The Centers for Medicare and Medicaid Services (CMS) has just released a final rule that, as previously signaled, changes the ICD-10 compliance date for providers, health plans and clearinghouses to Oct. 1, 2015 (a one-year delay from the originally anticipated Oct. 1, 2014, and the earliest permitted under the latest enacted “doc fix”). The rule also requires ICD-9-CM’s continued use through Sept. 30, 2015.
Drawing on previous estimates of the costs of a potential ICD-10 delay, CMS says it “conclude[s] that a delay of 1-year, as opposed to a longer delay, will be the least costly and most fiscally responsible way to implement the [statutory] requirements” and estimates the “cost of a 1-year delay to HIPAA covered entities will be $1.1 to $6.8 billion.” A table on p. 21-22 of the public inspection copy delineates estimated costs by entity (commercial health plan, Medicare, State Medicaid Agency and hospital and large provider organizations).
In opting to establish Oct. 1, 2015, as the ICD-10 compliance date (as soon as the law now permits), CMS says:
- “A delay of longer than 1 year would slow or even stop progress towards ICD-10 implementation,” adding that “[i]n order to preserve this momentum and encourage continued compliance efforts, we are establishing the shortest delay permitted by law, which is 1 year.”
- The agency adds that it believes its decision will “allow the industry to begin reaping the benefits of ICD-10 as soon as possible,” noting that “ICD-10 provides greater specificity of diagnosis-related groups; improves quality measurement and reporting capabilities; improves tracking of illnesses; and reflects greater accuracy of reimbursement for medical services,” for example.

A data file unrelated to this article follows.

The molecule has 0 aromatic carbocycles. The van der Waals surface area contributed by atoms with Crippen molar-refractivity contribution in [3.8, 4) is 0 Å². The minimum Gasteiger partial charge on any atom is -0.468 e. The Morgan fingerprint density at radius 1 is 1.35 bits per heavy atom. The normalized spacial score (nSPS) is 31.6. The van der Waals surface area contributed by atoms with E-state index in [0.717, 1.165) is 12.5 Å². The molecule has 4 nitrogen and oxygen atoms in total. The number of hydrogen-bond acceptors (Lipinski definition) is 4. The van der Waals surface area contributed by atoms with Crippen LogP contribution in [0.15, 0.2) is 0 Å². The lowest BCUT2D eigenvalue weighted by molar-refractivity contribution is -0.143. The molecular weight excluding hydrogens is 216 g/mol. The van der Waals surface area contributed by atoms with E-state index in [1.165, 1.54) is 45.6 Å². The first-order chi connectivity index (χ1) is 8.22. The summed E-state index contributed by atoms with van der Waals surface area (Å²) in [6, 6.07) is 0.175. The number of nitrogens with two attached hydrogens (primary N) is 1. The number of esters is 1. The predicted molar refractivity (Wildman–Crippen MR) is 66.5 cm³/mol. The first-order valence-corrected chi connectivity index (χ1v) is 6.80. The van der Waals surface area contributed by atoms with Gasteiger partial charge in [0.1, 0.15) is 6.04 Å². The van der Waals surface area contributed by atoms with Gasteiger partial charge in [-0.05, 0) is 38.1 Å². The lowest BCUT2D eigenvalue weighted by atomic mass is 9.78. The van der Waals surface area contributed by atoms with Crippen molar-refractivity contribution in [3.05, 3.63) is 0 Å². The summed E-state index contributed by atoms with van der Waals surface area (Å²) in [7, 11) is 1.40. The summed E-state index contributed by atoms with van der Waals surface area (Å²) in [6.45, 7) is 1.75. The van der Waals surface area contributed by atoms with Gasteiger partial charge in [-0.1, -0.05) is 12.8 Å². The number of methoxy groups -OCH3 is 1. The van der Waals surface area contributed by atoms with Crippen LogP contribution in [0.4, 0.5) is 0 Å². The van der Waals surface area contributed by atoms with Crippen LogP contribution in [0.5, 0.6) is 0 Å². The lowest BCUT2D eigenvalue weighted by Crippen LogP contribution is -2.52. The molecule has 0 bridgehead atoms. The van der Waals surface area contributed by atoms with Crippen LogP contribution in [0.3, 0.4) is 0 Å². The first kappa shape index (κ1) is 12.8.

- CMS also notes that “a 1-year delay, as opposed to a longer delay, is the least expensive option for the industry.”
The agency discusses its rationale for waiving the proposed rule-making stage and proceeding to a final rule beginning on p. 8 of the public inspection copy, saying, for example, that it is “imperative that covered entities know the new compliance dates now so they can begin immediately to take the necessary steps to comply.” In an accompanying press release, CMS says the agency “has implemented a comprehensive testing approach, including end-to-end testing in 2015, to help ensure providers are ready.” Additional resources on ICD-10 readiness are available here. On a related note, CMS is holding a call on its “Road to ICD-10” resources on Aug. 5 from 12-1pm ET (details).
The regulations are effective 30 days after Federal Register publication.